Sunday, 16 August 2015

Yuan, where are you going?



Recent economic news has centred on the same few topics; Greece, Greece, Greece and interest rates. Yet last week the world woke up to a new story; the devaluation of the Chinese yuan! Why did the depreciation send shock waves around the world and prompt such a huge global response?

The People's Bank of China has now allowed market forces to have a greater role in determining the value of the renminbi. Supply and demand can affect the value of a currency. Here there is an extension in supply of the RMB which causes the exchange rate to fall to R2 from R1. This results in a depreciation of the RMB.
Every country has a central bank responsible for issuing money and setting short term interest rates. In the United Kingdom this is the Bank of England whilst in the United States of America it is the Federal Reserve and the Reserve Bank of India in India. Beginning Tuesday the People’s Bank of China let the yuan devalue by 1.9% and this continued for a couple of days. So why did they do this?

China is a major exporting nation; so the 8.3% fall in exports in June was a big shock. Devaluing the yuan enables people abroad to buy more Chinese goods for the same amount of their currency. Theoretically, this move should boost the volume of Chinese exports. Perhaps the central bankers are looking for an export-led recovery following the economic slowdown in China! Yet I feel the stronger reason for devaluation is to show the world that China can be more dependent on the market. Previously the renminbi (another name for the yuan) was pegged to the US dollar. This is because China wants to become one of the International Monetary Fund’s (IMF) Special Drawing Rights currencies. As a consequence of this more countries would have the renminbi in their reserves.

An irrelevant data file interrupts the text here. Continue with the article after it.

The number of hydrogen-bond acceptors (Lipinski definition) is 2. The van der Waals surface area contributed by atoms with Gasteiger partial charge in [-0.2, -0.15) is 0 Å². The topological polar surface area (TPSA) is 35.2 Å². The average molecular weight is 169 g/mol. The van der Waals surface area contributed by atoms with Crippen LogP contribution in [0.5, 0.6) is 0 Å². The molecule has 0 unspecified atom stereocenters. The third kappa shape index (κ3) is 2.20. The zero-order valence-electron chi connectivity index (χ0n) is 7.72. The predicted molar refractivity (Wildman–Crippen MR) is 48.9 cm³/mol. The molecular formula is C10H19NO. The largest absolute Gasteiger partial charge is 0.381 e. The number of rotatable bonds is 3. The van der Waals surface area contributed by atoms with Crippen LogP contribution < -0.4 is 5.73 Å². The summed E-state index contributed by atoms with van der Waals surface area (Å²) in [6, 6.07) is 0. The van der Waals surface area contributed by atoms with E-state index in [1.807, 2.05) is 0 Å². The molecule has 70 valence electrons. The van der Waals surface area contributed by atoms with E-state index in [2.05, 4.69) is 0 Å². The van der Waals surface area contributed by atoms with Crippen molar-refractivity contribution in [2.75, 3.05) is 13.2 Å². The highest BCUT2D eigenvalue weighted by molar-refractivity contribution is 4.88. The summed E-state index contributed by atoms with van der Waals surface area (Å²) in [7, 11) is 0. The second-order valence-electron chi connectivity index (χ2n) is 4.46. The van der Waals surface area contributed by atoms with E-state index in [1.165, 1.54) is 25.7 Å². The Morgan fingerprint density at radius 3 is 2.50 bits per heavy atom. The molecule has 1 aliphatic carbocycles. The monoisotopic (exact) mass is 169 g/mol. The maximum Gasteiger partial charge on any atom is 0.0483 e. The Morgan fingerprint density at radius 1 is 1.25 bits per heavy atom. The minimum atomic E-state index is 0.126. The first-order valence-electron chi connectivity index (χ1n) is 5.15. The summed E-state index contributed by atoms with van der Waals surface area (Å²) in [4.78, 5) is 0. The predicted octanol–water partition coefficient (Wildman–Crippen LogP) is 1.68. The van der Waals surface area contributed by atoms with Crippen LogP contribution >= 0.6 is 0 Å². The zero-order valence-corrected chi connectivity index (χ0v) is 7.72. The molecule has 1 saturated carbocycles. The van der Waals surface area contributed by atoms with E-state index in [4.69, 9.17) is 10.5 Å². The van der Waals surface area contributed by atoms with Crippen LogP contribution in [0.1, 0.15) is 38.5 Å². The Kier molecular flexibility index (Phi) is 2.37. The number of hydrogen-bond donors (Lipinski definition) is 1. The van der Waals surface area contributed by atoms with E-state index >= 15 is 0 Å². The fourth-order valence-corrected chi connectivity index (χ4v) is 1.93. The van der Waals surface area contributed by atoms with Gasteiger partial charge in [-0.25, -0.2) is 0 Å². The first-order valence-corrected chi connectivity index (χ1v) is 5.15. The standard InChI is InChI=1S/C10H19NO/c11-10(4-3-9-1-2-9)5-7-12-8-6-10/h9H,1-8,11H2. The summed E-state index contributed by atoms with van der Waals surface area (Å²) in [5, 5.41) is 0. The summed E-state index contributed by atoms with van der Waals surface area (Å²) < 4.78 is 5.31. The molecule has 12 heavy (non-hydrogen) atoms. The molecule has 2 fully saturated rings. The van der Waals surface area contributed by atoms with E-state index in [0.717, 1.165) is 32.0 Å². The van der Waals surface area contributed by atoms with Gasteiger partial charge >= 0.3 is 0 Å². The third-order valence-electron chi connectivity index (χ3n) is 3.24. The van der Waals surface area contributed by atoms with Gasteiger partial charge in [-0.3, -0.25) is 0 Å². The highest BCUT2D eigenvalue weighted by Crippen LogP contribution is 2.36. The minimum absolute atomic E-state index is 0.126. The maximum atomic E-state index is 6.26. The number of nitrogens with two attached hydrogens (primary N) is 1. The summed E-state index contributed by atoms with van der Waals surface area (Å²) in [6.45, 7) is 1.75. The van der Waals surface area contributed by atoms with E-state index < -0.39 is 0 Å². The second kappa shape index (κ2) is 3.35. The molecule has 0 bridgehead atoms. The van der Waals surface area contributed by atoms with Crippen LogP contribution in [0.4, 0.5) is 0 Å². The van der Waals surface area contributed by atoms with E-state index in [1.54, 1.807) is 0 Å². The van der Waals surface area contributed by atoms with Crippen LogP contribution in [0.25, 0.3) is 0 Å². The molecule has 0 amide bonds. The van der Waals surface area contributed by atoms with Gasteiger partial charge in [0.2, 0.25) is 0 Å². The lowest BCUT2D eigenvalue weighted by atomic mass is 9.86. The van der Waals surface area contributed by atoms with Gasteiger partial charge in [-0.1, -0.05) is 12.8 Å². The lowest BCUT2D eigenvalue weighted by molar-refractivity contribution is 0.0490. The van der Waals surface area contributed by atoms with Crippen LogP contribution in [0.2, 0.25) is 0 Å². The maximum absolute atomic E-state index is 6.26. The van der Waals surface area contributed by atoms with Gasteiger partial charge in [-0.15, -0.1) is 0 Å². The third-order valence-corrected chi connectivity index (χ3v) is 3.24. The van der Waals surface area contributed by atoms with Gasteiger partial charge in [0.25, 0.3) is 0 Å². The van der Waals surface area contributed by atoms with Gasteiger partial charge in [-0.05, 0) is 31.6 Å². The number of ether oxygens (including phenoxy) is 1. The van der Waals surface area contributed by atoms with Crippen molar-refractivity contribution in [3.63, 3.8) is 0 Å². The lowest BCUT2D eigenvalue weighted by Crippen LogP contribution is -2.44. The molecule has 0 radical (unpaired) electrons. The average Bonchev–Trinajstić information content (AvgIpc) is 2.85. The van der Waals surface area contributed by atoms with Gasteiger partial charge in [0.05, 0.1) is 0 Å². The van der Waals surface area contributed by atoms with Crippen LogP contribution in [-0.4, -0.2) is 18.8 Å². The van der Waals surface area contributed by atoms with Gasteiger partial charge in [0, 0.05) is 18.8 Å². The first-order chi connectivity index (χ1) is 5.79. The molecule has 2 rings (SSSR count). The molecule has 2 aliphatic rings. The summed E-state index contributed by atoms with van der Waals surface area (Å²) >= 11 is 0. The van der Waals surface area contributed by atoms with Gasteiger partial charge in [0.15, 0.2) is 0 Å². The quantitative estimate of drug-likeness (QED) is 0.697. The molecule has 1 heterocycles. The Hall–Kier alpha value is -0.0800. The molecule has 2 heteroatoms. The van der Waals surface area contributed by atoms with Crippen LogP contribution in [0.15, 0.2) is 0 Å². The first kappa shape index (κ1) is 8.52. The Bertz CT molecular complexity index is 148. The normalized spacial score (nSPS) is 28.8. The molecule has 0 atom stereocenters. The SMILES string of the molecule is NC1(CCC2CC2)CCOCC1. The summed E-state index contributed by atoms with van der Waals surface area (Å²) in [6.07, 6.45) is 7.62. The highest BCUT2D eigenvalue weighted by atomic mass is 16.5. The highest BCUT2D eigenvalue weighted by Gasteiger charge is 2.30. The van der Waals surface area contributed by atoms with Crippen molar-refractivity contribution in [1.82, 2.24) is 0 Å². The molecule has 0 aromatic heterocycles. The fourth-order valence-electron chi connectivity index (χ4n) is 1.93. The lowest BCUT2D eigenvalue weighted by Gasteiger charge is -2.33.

What were the economic effects for countries that already have strong ties with China? Neighbouring countries, such as Vietnam and even India, also experienced devaluation in their currencies. This happened so that their exports would still remain competitive against China’s. Commodities saw a huge depreciation as China is a large consumer of raw materials and makes up a lot of the market demand. Goods such as metals are priced in dollars; therefore it is more expensive for Chinese manufacturers to import them. Similarly, costs of production are now increasing for Chinese airlines since crude oil, the core ingredient for aviation fuel, is traded in US dollars.

There are still ramifications for those in the West. UK retailers, especially those of luxury goods, have a big market in China. With many consumers priced out of buying the latest fashions it’s likely that there could be losses for companies like Burberry. For consumers in the USA and the UK, cheaper Chinese goods could reduce inflationary pressures and keep interest rates at their current levels for longer.

My opinion is that this devaluation and further devaluations, if any, will not have too adverse effects on economies of the UK and the US. This is because the manufacturing sector in these countries is very small relative to the whole economy. Even if they do increase manufacturing, it wouldn’t be in cheap goods that China is focused on. If they were competitors, greater unemployment could have been the issue but this isn’t the case. I also feel there is more for China to do in order to be accepted as an SDR currency. The move to make the value of the yuan dependent on market forces, such as taking into account FX demand, is a good one. To further improve their cause with the IMF, China could relax some capital controls e.g. relax the amount of bureaucracy ‘enjoyed’ by foreign investors. In doing so, China could also make itself attractive to investors in general.

Will this move kill two pigeons with one stone; stabilise economic growth and enable China to join a currency club? We’ll have to wait and see.

N.B:

A special thank you to Grishma Shanbhag for her advice and tips, my blog is even better for it!

Photo source: www.cmsfx.com

The renminbi (RMB)  is the name of the currency used in China while the yuan is one unit of it.